Minnesota native and astronaut Karen Nyberg went aloft Tuesday afternoon on her second space flight and first long-term stay on the International Space Station.
Nyberg, of Vining, a small town in Otter Tail County three hours northwest of the Twin Cities, was joined in the Soyuz rocket by commander Fyodor Yurchikhin of the Russian Federal Space Agency and European Space Agency astronaut Luca Parmitano. The group launched from the Baikonur Cosmodrome in Kazakhstan and boarded the space station early Wednesday.
The 43-year-old Nyberg, who attended the University of North Dakota and later earned a doctorate in mechanical engineering at the University of Texas, said she is bringing along knitting and sketching supplies for her six-month stay.
"I'm really hoping to spend some of my free time drawing," Nyberg, a mother of one, said in an interview with NASA. "I used to mostly draw portraits and gave them to friends, but I haven't done it in a long time. I am hoping I can get back to some of that while I am in space."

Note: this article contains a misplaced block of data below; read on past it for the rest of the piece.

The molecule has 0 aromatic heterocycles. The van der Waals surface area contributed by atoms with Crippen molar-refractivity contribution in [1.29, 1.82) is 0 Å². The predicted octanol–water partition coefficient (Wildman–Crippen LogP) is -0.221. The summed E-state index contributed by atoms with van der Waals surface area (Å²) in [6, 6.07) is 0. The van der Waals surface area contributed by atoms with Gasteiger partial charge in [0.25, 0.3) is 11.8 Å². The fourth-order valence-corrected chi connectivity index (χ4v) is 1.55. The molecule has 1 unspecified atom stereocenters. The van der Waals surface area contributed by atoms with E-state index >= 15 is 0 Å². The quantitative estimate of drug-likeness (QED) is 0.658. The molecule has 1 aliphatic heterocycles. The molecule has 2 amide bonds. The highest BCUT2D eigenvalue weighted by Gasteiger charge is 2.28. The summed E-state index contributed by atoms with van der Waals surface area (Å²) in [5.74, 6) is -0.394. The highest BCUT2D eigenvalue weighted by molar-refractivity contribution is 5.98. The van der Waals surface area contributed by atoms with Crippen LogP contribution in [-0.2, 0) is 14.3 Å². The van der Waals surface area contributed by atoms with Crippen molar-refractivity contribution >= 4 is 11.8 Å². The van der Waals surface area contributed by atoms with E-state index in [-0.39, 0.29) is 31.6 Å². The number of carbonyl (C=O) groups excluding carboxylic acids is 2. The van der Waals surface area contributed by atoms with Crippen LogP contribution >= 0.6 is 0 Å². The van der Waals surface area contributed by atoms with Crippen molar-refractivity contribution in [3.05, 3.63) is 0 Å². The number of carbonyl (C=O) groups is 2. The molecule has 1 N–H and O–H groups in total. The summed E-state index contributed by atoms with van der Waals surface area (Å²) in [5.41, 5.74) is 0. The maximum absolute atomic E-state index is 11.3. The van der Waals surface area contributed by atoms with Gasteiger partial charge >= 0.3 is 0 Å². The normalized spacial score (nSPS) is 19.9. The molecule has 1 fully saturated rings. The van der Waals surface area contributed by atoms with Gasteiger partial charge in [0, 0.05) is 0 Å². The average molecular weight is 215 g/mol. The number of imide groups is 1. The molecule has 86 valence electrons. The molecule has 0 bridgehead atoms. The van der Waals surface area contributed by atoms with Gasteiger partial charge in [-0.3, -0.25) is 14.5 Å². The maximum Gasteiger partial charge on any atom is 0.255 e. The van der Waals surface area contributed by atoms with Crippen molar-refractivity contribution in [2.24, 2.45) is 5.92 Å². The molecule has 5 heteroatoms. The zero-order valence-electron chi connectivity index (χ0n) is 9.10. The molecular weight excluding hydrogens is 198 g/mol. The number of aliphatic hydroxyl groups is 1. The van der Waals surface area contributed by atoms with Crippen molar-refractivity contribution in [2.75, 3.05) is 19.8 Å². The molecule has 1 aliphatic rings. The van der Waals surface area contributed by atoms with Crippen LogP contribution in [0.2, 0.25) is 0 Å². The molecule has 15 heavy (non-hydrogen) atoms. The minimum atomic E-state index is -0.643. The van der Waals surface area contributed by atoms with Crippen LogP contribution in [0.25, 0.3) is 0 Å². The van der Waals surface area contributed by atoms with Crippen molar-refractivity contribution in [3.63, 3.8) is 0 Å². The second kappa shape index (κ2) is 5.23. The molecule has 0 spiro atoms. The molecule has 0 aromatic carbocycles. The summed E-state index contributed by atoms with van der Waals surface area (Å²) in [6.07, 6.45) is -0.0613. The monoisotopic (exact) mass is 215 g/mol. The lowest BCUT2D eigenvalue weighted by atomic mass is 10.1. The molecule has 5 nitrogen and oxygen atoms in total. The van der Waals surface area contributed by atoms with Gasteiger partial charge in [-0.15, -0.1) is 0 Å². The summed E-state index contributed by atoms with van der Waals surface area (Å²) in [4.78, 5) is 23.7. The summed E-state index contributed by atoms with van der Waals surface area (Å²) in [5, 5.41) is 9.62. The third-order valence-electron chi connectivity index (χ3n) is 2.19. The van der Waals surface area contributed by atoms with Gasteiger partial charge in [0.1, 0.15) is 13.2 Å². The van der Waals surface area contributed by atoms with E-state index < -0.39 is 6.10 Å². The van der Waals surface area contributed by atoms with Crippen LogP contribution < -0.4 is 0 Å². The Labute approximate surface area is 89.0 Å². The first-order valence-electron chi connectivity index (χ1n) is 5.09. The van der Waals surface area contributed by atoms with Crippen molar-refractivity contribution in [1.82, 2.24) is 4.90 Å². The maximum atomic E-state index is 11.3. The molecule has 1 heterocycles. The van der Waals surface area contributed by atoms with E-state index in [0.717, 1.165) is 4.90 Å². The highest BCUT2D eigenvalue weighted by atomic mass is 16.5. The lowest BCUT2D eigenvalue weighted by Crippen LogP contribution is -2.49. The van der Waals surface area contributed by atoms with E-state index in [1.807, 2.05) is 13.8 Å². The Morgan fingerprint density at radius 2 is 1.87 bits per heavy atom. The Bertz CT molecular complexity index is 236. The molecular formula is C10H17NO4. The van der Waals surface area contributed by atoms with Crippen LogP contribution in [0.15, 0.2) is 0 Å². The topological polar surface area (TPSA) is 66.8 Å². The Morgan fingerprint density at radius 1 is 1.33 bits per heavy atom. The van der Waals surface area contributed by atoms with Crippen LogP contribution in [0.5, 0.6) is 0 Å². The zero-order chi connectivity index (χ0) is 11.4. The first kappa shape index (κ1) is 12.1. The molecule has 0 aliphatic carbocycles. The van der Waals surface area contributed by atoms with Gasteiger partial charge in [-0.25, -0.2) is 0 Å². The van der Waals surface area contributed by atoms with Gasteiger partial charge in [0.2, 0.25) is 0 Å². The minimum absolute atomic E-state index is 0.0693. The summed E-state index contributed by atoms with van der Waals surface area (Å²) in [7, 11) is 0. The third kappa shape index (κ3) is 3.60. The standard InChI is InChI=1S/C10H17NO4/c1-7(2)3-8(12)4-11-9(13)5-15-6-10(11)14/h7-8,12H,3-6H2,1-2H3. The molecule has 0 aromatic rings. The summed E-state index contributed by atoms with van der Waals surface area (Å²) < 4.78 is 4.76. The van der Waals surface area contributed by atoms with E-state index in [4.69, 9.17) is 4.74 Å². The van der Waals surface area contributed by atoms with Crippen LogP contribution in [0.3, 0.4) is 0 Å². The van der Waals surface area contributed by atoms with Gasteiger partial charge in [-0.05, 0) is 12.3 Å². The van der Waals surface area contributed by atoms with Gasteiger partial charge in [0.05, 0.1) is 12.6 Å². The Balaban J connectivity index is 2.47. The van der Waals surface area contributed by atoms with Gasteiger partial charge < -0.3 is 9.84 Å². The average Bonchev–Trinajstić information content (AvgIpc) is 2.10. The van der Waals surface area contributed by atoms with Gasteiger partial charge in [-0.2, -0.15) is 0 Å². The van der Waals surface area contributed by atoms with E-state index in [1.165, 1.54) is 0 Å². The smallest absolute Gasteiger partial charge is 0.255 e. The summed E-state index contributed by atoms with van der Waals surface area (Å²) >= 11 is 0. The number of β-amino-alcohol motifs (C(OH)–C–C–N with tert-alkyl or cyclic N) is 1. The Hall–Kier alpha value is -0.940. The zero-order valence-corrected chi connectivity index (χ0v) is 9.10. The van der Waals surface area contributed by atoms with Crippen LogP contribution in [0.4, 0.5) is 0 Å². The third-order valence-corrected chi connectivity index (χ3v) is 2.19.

Nyberg spent two weeks in space in 2008 as part of a U.S. space shuttle mission to service the International Space Station.
Nyberg's high school, in Henning, planned a Tuesday open house where the community could watch the launch together.
Yurchikhin, 54, is a veteran of three previous spaceflights, while the 36-year-old Parmitano, a former test pilot, is making his first trip into space.
The three will join NASA's Chris Cassidy and Russians Pavel Vinogradov and Alexander Misurkin, who have been aboard the space station since late March.
Four spacewalks are planned during the expedition, including what NASA said would be the first by an Italian.
The International Space Station is the biggest orbiting outpost ever built and can sometimes be seen from Earth with the naked eye. It consists of more than a dozen modules built by the United States, Russia, Canada, Japan and the European Space Agency.
THANKS TO THE SAINT PAUL PIONEER PRESS